Our children come from the heart of God; He knew them in the womb and they knew God. Then at baptism, these little people become one with Christ. As I mothered nine children, I discovered that this sacrament is not simply a meaningless ritual but a powerful encounter which actually transformed my children into spiritual people, albeit little people who could teach me about the nature of God and life in the Spirit.
When I started to mother, I was determined to raise committed Catholic Christians and so I tried too hard. I had the mistaken notion that my kids were blank slates and I had to teach them everything. I assumed the role of teacher; I was the resident expert.
God had to shake me out of this arrogant stance by humbling me in the face of my children’s unique, innate spirituality and their pure, open relationship with their heavenly Father and their Mother Mary.
Children are affected by their environment. They absorb values, attitudes, culture, and spirituality. However, their spirituality is not only picked up from their parents. Children’s spirituality is not simply taught, it rises from within their own spirits as they listen to the voice of the Holy Spirit in their own hearts. Often what came out of our children’s mouths surprised and startled us. Yet both my husband and I were often aware of the deep spirituality that flowed from our children to us as well as from us as parents to our offspring.
For example, I was rocking a newborn, one afternoon, while eighteen-month old Jean sat on her dad’s knee, slowly waking up from a long nap. The topic of discussion for the last hour had been,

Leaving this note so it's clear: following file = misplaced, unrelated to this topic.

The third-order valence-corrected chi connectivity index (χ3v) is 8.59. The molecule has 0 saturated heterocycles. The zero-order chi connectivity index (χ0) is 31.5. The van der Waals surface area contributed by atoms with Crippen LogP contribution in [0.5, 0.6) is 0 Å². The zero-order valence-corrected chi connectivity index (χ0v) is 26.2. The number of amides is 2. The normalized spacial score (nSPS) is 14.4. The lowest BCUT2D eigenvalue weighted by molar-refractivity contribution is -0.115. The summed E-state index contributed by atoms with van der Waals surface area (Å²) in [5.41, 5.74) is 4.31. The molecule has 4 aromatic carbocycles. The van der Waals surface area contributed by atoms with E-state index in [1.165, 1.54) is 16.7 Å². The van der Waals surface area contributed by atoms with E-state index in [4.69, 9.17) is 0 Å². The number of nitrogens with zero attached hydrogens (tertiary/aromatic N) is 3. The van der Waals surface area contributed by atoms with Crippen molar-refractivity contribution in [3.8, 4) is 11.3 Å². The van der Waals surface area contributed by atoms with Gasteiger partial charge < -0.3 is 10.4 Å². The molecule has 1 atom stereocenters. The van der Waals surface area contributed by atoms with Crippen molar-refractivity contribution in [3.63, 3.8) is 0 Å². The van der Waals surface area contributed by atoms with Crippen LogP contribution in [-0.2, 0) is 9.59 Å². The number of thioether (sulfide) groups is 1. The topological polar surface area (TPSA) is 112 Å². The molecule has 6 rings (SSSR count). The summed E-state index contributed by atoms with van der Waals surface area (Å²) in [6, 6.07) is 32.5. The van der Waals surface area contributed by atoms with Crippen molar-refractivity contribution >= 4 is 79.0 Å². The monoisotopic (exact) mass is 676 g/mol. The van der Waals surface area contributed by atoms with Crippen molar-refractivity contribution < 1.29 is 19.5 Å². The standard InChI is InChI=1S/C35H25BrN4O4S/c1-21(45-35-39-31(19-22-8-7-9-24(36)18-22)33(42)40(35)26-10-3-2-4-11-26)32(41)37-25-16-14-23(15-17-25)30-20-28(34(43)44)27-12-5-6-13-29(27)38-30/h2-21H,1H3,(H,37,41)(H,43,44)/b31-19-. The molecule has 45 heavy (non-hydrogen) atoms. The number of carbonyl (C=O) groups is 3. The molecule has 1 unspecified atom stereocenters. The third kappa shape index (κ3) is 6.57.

"How on earth can we manage to get to church as a family with three little ones, all on different schedules?"
Every choice of Mass or church had some complication or difficulty that seemed insurmountable. It seemed an impossible situation and I resigned myself to simply staying at home on Sundays for the time being.
Suddenly, we were both startled as a flushed and distraught three-year-old Matthew came running into the kitchen. He was still groggy from his nap but was able to yell in very loud voice,
"Jesus says come, Jesus says come!!!"
No wonder Jesus said, “Unless you become like little children, you cannot enter the kingdom of God.”
We were both stunned into silence. The deep discussion was over. This episode really seems to be a mystery at first glance but perhaps but this was a simple demonstration of the power of God living in all of us, adults as well as little children. As a family we chose to live, move, breathe, and have our very being in Him. He took charge of this particular dilemma by using the most open, articulate member of our family, a three-year-old.
To Ponder: Do I realize that my baby and small child is a spirit-filled Christian, a Child of God?
Lord, bless me with new eyes and ears to see the working of your Spirit in my children's lives. Amen.
Copyright 2014, Melanie Jean Juneau
Image credit: Stained glass windows in the Mausoleum of the Roman Catholic Cathedral of Our Lady of the Angels, Los Angeles, California; originally created in the 1920s for Saint Vibiana Cathedral, Los Angeles
About the Author
Melanie Jean Juneau is a mother of nine children who blogs at joy of nine9. Her writing is humorous and heart-warming; thoughtful and thought-provoking. Part of her call and her witness is to write the truth about children, family, marriage and the sacredness of life. Melanie is the administrator of ACWB, the Editor in Chief at CatholicLane, CatholicStand, Catholic365 , CAPC & author of Echoes of the Divine.